http://soundcloud.com/boydiemusic

Twitter: https://twitter.com/BoydieMusic

cowparsleyman

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« Reply #7 on: July 25, 2019, 07:25:36 AM »
@Boydie - yes, you’re right... trackspacer just separates the conflicting frequencies, it doesn’t do what vocal rider does.

I was thinking one thing and referencing another...my mix up, as it were. :)

shadowfax

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« Reply #8 on: July 26, 2019, 06:21:25 PM »
As Boydie has already iterated..volume automation is the key, this is the first thing I do, also sidechaining a dynamic eq (with the vox as the trigger) to compress the mid-range of the mix a little creates some space for the vocal...
@cowparsleyman
@Boydie

cheers ..Kevin

forgot to mention ther compressor, the only one I ever use now on everything is the Klanghelm MJUC..cheap and awesome..
« Last Edit: July 26, 2019, 06:27:13 PM by shadowfax »

cowparsleyman

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« Reply #9 on: July 26, 2019, 07:25:19 PM »
@shadowfax - cheers Kev, Funny I use my Waves Fairchild 670 for vari-mu compression, they are very imprssive ...  I do like to have a wide choice of weapons in my weapon box, and since i'm going through different genres, I.m finding that not all compressors can get the sound I want, and that even between the saem architecture there are many differences, and features that are reallt handy, such as the opto xla3 has marvellous 'pushing features, and can be used as an amp only, the FET 1176 emulations also have some significant differences, some have external SC, some don't some have M/S features, some are super aggresive.

Channel strip compressors are another avenue, the SSL collection from Waves are great but I seem to get the results from having a seperate plugin comp, don't know why...The TGI from them has a superb sound for '60's music.

Respect to you Kev for finding one that does it all, do you use the stereo version on the master buss, or don't you like to compress it at all. @boydie and I both use the Waves SSL buss comp, and I also use the brainworx townhouse compressor when it suits.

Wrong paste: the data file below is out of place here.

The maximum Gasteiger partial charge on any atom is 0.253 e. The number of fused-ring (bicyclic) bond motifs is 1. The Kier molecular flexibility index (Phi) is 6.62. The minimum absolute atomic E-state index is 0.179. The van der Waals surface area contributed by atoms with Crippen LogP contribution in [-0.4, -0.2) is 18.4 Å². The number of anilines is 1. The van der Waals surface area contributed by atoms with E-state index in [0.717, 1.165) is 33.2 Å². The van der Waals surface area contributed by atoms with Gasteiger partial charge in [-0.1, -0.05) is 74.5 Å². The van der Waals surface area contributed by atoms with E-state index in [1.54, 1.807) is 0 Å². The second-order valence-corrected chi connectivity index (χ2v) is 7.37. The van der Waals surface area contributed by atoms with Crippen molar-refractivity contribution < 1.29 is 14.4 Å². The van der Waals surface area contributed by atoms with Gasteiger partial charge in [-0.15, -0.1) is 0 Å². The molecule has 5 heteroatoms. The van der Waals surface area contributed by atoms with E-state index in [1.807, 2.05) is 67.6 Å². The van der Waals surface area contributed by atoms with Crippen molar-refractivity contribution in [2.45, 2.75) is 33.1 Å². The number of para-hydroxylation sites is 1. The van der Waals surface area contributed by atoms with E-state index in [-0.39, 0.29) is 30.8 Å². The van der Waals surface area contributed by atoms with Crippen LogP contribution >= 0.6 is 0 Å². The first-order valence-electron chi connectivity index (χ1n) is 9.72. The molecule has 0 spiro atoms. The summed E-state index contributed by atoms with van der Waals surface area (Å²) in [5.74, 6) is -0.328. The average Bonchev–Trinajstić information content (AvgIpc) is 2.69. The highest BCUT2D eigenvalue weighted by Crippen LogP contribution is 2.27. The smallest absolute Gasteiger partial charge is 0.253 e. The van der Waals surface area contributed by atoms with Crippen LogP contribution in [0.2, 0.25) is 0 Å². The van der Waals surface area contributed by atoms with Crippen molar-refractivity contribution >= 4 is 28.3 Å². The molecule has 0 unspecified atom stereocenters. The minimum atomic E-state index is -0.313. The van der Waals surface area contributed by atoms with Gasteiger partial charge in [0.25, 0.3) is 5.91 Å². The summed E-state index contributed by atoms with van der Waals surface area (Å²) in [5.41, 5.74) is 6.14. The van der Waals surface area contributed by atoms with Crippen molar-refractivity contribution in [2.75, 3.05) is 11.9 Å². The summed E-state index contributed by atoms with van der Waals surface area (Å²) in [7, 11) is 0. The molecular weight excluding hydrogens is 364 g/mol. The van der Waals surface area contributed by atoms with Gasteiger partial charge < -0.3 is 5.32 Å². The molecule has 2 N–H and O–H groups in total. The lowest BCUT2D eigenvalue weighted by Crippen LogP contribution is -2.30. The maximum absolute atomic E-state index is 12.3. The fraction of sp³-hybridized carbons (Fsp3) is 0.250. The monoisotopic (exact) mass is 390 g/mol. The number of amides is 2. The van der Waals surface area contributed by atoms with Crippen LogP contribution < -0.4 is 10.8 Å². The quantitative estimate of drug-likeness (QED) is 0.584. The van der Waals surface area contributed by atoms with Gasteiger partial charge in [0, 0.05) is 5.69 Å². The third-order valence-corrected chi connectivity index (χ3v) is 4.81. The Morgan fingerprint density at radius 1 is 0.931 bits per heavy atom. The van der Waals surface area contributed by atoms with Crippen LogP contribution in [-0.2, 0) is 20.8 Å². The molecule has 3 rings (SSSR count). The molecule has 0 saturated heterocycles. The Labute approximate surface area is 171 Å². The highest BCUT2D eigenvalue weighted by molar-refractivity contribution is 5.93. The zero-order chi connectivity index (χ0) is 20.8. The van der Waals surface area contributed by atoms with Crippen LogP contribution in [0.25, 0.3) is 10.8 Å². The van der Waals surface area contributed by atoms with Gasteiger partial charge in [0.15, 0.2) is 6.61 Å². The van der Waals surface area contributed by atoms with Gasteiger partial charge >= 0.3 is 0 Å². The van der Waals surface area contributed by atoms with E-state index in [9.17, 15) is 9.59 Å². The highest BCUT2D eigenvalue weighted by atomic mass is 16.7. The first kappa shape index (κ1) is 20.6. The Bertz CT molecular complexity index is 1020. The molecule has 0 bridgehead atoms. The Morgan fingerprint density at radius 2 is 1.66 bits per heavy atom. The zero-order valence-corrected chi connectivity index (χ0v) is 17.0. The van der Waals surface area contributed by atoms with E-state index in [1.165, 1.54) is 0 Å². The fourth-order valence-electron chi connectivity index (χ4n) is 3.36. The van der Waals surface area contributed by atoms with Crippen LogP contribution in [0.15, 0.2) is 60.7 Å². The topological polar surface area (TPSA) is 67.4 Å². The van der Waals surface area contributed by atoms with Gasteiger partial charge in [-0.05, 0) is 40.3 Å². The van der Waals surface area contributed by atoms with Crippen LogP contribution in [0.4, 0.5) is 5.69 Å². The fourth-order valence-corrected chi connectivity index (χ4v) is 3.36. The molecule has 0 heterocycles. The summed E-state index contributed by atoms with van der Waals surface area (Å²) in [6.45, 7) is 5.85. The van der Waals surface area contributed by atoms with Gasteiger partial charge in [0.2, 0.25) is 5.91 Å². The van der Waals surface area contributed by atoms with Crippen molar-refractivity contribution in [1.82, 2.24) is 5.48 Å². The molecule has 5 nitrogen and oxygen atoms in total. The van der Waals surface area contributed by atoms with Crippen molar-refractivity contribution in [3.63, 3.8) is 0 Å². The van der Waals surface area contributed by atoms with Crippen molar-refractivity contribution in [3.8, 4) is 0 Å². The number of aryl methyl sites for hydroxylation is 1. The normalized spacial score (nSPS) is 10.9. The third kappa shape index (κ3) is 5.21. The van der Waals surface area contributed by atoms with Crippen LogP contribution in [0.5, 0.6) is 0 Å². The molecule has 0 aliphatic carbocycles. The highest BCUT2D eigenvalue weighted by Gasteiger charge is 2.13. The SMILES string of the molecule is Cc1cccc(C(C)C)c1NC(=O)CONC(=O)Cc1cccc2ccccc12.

Kev, have you tried the DC8C master buss comp from klanghelm?

Rich


shadowfax

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« Reply #10 on: July 27, 2019, 08:56:04 AM »
Hi Rich..the MJUC is three comp's in one and I just love what it does...and it's so versatile...so I use it everywhere comp is needed..
wish I knew about it before I bought the expensive stuff, same with verbs...Vallhala Vintage verb is as good (if not better) than all the expensive verbs I have, a 50 Dollar verb is my go to verb now... :)

regards, Kevin :)

Bostonfan2

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« Reply #11 on: August 02, 2019, 12:37:08 AM »
For lead vocals I tend to start with volume automation to get exactly the dynamics I want for the track

I can then use much less aggressive compression and focus on getting the tone/character of the compressor rather than pushing anything too hard

This is a great approach that I use and for the same reasons!

cowparsleyman

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« Reply #12 on: August 02, 2019, 05:54:59 AM »
@shadowfax - Thanks for the tip, I’ve started using MJUC and it’s really brilliant i love it.

@Bostonfan2 - i was getting all mixed up...Vocal rider is a super tool...

Rich

shadowfax

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« Reply #13 on: August 02, 2019, 08:00:49 AM »
Did you get the free one or buy the bigger one?

@cowparsleyman

cowparsleyman

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« Reply #14 on: August 02, 2019, 08:34:50 AM »
I've started off with the Free one, it does sound superb, I also tried the DC1A, and that's very sweet. You're right Kev, it does not depend on the cost, but I have noticed there are some that are subtle, transparent, others very aggressive, and I use them all since I'm dancing through different genres, it's honestly fascinating to see which ones I can use in which application.

Thanks again for the tip Kev

Rich